The Heterogeneous Effect of Selection in Secondary Schools: Understanding the Changing Role of Ability
AbstractPrevious work by the authors suggested that during the 1970s and 1980s, a person’s early cognitive ability became a less important determinant of his or her eventual educational achievement. Furthermore, over the same time period, family background started to have a greater impact on a person’s achievement. Given that this coincided with the gradual demise of the British selective grammar school system, it would seem that the role of selection (ability tracking) in the school system merits further investigation. This paper explores the inter-relationship between school selection, ability and educational achievement. Our regression and matching results indicate that the most able pupils in the selective school system did do better than those of similar ability in the mixed ability school system. We do not find evidence of significant negative effects of tracking for low/middle ability students.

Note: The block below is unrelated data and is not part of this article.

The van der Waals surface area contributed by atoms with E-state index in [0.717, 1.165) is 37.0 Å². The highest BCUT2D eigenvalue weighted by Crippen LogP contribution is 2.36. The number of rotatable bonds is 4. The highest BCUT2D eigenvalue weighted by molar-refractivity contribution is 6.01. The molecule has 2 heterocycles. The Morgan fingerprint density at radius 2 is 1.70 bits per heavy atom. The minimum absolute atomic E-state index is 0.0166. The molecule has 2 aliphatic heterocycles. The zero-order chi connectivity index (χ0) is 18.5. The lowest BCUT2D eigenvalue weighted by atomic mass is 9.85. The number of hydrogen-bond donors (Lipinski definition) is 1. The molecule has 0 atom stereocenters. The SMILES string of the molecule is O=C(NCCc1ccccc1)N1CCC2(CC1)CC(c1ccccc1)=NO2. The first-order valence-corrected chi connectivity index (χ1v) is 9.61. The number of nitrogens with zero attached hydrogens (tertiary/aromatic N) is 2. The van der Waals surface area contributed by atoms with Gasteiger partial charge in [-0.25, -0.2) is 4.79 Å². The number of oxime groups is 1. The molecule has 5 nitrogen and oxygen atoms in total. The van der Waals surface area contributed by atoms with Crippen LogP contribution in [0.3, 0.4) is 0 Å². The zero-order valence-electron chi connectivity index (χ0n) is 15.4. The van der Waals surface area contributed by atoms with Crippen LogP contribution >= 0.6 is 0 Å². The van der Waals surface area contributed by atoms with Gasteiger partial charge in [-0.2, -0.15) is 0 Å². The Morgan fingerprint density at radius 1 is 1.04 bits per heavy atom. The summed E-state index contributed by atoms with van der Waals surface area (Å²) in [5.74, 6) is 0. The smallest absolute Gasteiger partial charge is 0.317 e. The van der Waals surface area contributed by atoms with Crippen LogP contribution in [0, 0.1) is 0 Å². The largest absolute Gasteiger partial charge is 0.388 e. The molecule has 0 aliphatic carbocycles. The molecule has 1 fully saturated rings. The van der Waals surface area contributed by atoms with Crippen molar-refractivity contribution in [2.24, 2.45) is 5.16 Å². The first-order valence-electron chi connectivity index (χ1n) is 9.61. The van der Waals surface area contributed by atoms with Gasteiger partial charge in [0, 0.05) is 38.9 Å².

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Bibliographic InfoPaper provided by Institute for the Study of Labor (IZA) in its series IZA Discussion Papers with number 1245.
Length: 47 pages
Date of creation: Aug 2004
Date of revision:
Publication status: published in: P. Peterson and L. Woessmann (eds.), Schools and the Equal Opportunity Problem, MIT Press: 2007
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Other versions of this item:
- Fernando Galindo-Rueda & Anna Vignoles, 2005. "The Heterogeneous Effect of Selection in Secondary Schools: Understanding the Changing Role of Ability," CEE Discussion Papers 0052, Centre for the Economics of Education, LSE.
- I2 - Health, Education, and Welfare - - Education
This paper has been announced in the following NEP Reports:
- NEP-ALL-2004-08-16 (All new papers)
- NEP-EDU-2004-08-16 (Education)
- NEP-URE-2004-08-16 (Urban & Real Estate Economics)
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